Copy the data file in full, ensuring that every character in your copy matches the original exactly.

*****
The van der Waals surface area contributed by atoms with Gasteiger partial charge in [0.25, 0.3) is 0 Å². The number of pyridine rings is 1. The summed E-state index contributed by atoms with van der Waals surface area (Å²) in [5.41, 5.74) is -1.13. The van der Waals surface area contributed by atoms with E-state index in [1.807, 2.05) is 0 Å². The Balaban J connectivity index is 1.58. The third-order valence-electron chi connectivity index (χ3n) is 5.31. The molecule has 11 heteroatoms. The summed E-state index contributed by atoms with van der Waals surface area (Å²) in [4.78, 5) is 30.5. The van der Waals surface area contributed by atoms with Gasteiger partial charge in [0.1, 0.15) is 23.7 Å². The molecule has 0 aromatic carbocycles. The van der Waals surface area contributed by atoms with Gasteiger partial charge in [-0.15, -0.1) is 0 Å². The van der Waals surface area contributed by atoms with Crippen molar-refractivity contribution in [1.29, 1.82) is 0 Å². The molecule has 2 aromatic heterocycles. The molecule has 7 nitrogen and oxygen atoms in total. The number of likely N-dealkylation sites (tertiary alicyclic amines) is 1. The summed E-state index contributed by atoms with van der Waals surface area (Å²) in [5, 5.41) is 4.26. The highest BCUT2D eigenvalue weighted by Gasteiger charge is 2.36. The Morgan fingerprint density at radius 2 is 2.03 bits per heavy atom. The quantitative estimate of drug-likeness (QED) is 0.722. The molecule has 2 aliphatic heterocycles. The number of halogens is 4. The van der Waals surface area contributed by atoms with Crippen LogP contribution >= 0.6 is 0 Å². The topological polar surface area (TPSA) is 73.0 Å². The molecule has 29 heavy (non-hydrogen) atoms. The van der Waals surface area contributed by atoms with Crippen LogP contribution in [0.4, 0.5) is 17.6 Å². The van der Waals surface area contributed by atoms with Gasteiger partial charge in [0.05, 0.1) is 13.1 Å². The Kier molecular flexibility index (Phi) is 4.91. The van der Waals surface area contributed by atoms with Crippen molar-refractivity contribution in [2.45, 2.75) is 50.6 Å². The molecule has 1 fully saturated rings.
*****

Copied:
The van der Waals surface area contributed by atoms with Gasteiger partial charge in [0.25, 0.3) is 0 Å². The number of pyridine rings is 1. The summed E-state index contributed by atoms with van der Waals surface area (Å²) in [5.41, 5.74) is -1.13. The van der Waals surface area contributed by atoms with E-state index in [1.807, 2.05) is 0 Å². The Balaban J connectivity index is 1.58. The third-order valence-electron chi connectivity index (χ3n) is 5.31. The molecule has 11 heteroatoms. The summed E-state index contributed by atoms with van der Waals surface area (Å²) in [4.78, 5) is 30.5. The van der Waals surface area contributed by atoms with Gasteiger partial charge in [0.1, 0.15) is 23.7 Å². The molecule has 0 aromatic carbocycles. The van der Waals surface area contributed by atoms with Gasteiger partial charge in [-0.15, -0.1) is 0 Å². The van der Waals surface area contributed by atoms with Crippen molar-refractivity contribution in [1.29, 1.82) is 0 Å². The molecule has 2 aromatic heterocycles. The molecule has 7 nitrogen and oxygen atoms in total. The number of likely N-dealkylation sites (tertiary alicyclic amines) is 1. The summed E-state index contributed by atoms with van der Waals surface area (Å²) in [5, 5.41) is 4.26. The highest BCUT2D eigenvalue weighted by Gasteiger charge is 2.36. The Morgan fingerprint density at radius 2 is 2.03 bits per heavy atom. The quantitative estimate of drug-likeness (QED) is 0.722. The molecule has 2 aliphatic heterocycles. The number of halogens is 4. The van der Waals surface area contributed by atoms with Crippen LogP contribution >= 0.6 is 0 Å². The topological polar surface area (TPSA) is 73.0 Å². The molecule has 29 heavy (non-hydrogen) atoms. The van der Waals surface area contributed by atoms with Crippen LogP contribution in [0.4, 0.5) is 17.6 Å². The van der Waals surface area contributed by atoms with Gasteiger partial charge in [0.05, 0.1) is 13.1 Å². The Kier molecular flexibility index (Phi) is 4.91. The van der Waals surface area contributed by atoms with Crippen molar-refractivity contribution in [2.45, 2.75) is 50.6 Å². The molecule has 1 fully saturated rings.